MUSCATINE, Iowa – The trial of a Tipton woman accused of killing her lover in West Liberty more than two decades ago has resulted in a hung jury.
Annette Cahill, 56, stood trial in Muscatine County Court for first-degree murder in the bludgeoning death of Corey Wieneke. The 22-year-old was found by his fiancée in the bedroom of their home on October 13, 1992.
Jurors deliberated for about three hours on Monday afternoon and another three hours Tuesday morning. Shortly after lunch, they sent a note to the District Court Judge Patrick McElyea of the Seventh Judicial District that they had deadlocked.
After polling jurors, five women and seven men, individually on their inability to reach an agreement, Judge McElyea declared a mistrial.
Wieneke's parents, James and Susan were visibly emotional and shaken, but said they would push on.
"It wasn't a verdict of not guilty. So it`s gonna continue," James Wieneke said.
"If it's not her, it's somebody. We're still gonna stick with it," Corey's mother, Susan Wieneke said.
"We're definitely gonna do another trial," she added.
Muscatine County Attorney Alan Ostergren in closing arguments on Monday said Cahill acted out of jealousy and rage.
"The defendant's jealousy that Corey was choosing this other woman over her," he said. "The jealousy that built up inside her, the jealousy that turned to anger, then rage, and ultimately murderous violence."
Wieneke had relations with several women at the time, two of whom testified as state witnesses during four days of testimony.
Prosecutors argued Cahill beat Wieneke with a baseball recovered a mile from Wieneke’s home. Experts testified Wieneke died from blunt force trauma caused by an object like a pipe or a bat.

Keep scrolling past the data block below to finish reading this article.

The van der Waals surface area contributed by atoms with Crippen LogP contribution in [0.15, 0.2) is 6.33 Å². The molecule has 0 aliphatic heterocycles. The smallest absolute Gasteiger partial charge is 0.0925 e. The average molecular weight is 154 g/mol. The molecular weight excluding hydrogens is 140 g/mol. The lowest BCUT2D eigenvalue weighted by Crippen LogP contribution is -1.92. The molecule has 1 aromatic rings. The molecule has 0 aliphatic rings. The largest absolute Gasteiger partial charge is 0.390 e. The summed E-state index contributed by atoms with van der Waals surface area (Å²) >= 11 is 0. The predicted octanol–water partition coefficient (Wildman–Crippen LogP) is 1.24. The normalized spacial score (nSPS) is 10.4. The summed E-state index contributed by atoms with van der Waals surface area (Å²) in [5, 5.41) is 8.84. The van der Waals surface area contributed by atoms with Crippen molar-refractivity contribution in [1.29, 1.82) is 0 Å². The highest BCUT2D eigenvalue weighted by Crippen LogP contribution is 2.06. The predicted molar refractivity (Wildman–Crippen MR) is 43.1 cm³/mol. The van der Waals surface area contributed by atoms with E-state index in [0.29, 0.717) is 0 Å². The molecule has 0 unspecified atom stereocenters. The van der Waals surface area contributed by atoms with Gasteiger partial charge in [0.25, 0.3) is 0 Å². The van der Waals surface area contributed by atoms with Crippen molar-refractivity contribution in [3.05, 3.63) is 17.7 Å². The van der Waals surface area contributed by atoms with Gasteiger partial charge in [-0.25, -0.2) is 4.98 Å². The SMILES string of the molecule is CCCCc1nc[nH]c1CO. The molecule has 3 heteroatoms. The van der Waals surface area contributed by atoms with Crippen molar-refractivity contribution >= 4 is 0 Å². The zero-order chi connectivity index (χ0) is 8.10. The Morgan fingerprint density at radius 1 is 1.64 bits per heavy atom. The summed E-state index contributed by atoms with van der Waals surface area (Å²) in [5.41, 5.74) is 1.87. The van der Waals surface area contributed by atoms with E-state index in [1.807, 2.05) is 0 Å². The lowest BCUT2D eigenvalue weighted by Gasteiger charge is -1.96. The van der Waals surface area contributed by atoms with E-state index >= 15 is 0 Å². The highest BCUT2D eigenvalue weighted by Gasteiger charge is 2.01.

But Cahill's defense argued that no forensic evidence of Cahill's were ever recovered from the bat or the crime scene, which was covered with Wieneke’s blood spatter.
"With all of her corporation and voluntary submission to every test they have asked her to take, there is not one scrape of real incriminating evidence," defense attorney Clemens Erdahl said in his closing statement.
Wieneke's parents say the trial was tough on them and at times, it felt like their son was on trial. "Part of the trial was to make him look as bad as possible," the father said. "But they didn't know him like we knew him, and the rest of the community knew him."
A key witness that helped revived the decades-old cold case was Jessica Becker, an intensive care unit charge nurse at the University of Iowa Hospitals & Clinics.
Becker testified that in 2017 she met a special agent through her work as an intensive care unit nurse at for the University of Iowa Hospitals & Clinics. The agent was there with his partner interviewing a patient in another case.
The two started talking and she felt she could trust him. She told him that as a 9-year-old, shortly after the murder, she was at Cahill’s home and saw Cahill light candles and heard her talk to herself, saying, "I'm so sorry Corey, I never meant to hurt you. I loved you Corey. I never meant to kill you. I'm so sorry for killing you Corey."
"I believe this young lady is telling the truth. I don't know how much more proof you need," James Wieneke said.
Attorneys on both sides will be discussing the next steps with Judge McElyea in the coming days.